|Me, Lori, and DOPT's Cifuentes girls, Lisa and Karina (far right)|
My dad loves to tell this story about how I came home from dinner at a friend’s place when I was young and said I felt bad for my friends – compared to a typical Korean meal, the meat and potatoes I (probably) had was so simple and bland (this was in Columbus, Ohio). On the other hand, even the most simple Korean meal involves many different components (and therefore, ingredients) - rice, a soup or stew, a protein dish (meat or fish,) and a few different kinds of banchan (side dishes – often vegetables) and of course, kimchi.
Sounds like a lot of work for every meal, right? Okay, that is probably what most families have in Korea but even as a single person like me living thousands of miles from Korea, my Korean meals must absolutely include rice, kimchi, and a soup.
Fortunately, you just need a few basic ingredients for seasoning almost everything – soy sauce, sesame oil, sugar and garlic (and sometimes vinegar and alcohol/ wine/ mirin.) Soups require a meat, anchovies or soy bean paste for the base.
1. Bulgogi – marinade beef (most recipes say thinly sliced top sirloin or flank steak but we used pretty thick cuts of hanger steak but it was still delicious!) in a mixture of soy sauce, sesame oil, minced garlic, sugar, chopped green onions and sesame seeds. You can also add carrots and onions for a bit of a sweeter flavor. Once cooked, I like to make bulgogi wraps by putting some rice, bulgogi, kimchi, and ssamjang in a leaf of lettuce (and/or sesame leaves). Ssamjang is a mix of the soy bean paste, red pepper paste and a handful of other spices and it literally means “wrap sauce.”
2. Kimchi – I admit, I buy my kimchi. It’s waaayyy too much work so if I were to ever do it myself, I’d make a whole winter’s worth and bury it in the ground. Whenever people ask me if I know how to make kimchi, I always half-jokingly tell them that my mom will probably teach me when I get married.
3. Danmuji (sweet radish pickle) – I drizzled some sesame oil and sesame seeds on these pickled radish that can be found in any Korean or Japanese grocery store.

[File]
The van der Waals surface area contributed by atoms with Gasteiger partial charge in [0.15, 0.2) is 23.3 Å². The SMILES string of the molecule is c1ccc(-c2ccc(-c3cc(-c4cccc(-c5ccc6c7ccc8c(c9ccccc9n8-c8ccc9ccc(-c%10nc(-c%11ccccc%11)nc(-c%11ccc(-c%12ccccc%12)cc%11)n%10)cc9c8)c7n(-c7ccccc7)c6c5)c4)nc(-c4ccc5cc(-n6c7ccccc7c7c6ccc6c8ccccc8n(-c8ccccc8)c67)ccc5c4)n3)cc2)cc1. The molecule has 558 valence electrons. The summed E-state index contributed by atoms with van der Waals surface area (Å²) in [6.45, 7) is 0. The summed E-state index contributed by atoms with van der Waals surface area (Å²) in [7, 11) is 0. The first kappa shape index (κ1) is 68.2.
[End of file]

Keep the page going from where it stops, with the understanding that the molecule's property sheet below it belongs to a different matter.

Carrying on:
4. King Mushroom – these babies are expensive but delicious! You can find them at some non-Korean grocery stores here in New York. Just cut them up in slices and throw them in a pan with a drizzle of sesame oil.
5. Steamed egg – these are usually made in the hot-stone bowls that you probably have seen if you’ve ordered bibimbap. It’s just a mixture of egg and water (2:1), some salt and pepper and chopped green onions. If you have a hot-stone bowl, you can put it directly over the fire. Otherwise, you can put the egg mixture in a regular bowl and steam it by putting it in a bigger pot with water in it.
6. Spinach soup – this is one of my favorite breakfast soups since it is super easy to make and takes no time, especially since I have been getting a kind of soy bean paste that is ready-made for soups, i.e. it includes additional ingredients such as shitake mushrooms and anchovy flavors. I boil water and a spoonful of this soy bean past soup and then just add spinach until the spinach turns a brownish-green.
|Lori setup an awesome blind tasting of TJ wine!|
|Charlie, Karina's boyfriend, guesses the tasty TJ brand :)|
|Pickled radish. So good.|
|The cook at work.|
|What was in that TJ wine?|
|The last of the beef...|
Thank you, Youjin for the awesome post and the most amazing Korean meal I've had! xoxoxo
PS. Here's a great indoor grill if you want to give Korean beef a try!